• Faris AlRashed shared data about changes he has witnessed as the founder of the first angel investing network in Saudi Arabia. Oqal has invested in ninety-eight companies from 2011 to today—14 percent of those with women founders. But looking at data from only the last three years, 32 percent of the companies Oqal funded have women founders. This shift is an indication that things are “moving strongly in the right direction,” said AlRashed. He added that, while he is seeing more women participating as angel investors, the investors are still primarily male. He pointed out that one angel investor network in Saudi Arabia is women-run and has only women investor and also pointed to the success of two of Oqal’s CEOs—one former and one current and both women—who now are partners in VC funds. 

Paths to becoming an investor

  • Farah Foustok did not take a direct path to becoming an investor. She worked at Morgan Stanley and left because she “looked around and didn’t see role models” or anyone she “could confide in or who could advise her.” She became an entrepreneur in Argentina and failed and lost everything. She eventually came back to the Middle East in 2005 and used her experiences as an entrepreneur to get into the investment field. She said, “you can reinvent yourself if you are determined and persistent” and practice “continuous upskilling and reinvesting in yourself.”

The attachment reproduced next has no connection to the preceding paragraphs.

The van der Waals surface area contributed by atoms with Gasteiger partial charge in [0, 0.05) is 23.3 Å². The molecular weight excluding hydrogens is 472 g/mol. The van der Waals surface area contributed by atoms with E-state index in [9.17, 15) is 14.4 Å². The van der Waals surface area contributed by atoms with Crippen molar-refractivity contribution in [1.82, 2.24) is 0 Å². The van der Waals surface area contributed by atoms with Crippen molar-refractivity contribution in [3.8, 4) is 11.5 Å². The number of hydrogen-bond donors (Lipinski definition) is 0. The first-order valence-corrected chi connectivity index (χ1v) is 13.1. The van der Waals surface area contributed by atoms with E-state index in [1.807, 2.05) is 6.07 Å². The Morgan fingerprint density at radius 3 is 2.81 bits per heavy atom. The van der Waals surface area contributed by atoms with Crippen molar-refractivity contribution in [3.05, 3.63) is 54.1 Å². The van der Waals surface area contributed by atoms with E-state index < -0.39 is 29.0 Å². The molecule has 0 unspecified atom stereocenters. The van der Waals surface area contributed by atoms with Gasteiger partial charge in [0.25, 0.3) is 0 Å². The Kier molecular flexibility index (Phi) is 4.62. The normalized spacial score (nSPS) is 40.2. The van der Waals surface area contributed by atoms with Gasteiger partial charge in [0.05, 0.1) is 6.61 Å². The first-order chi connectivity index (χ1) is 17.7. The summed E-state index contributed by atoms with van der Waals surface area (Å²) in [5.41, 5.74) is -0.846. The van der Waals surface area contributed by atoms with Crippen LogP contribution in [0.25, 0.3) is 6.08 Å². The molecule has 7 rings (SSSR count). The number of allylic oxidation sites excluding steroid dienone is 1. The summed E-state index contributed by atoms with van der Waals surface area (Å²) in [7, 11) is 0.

• Tala Al Jabri said that venture capital found her and what attracted her “was being exposed to innovation, a diversity of founders, and continuous learning.” She started as a management consultant but wished she could see her work through in a more meaningful way. As it turned out, her management consulting work was a stepping stone that she used to create opportunities for herself and get involved in venture capital investing.
  • Liz Leahy “went to the school of VC by being an entrepreneur, raising funds, and having to sit in board meetings and answer questions.” Her experience as an entrepreneur helped prepare her to be a great investor because she understands what it takes to succeed as well as what questions to ask.
  • Mohammed Almeshekah said, “there is no single path to venture” and pointed to examples of prominent investors who had diverse backgrounds and didn’t necessarily come from the financial sector.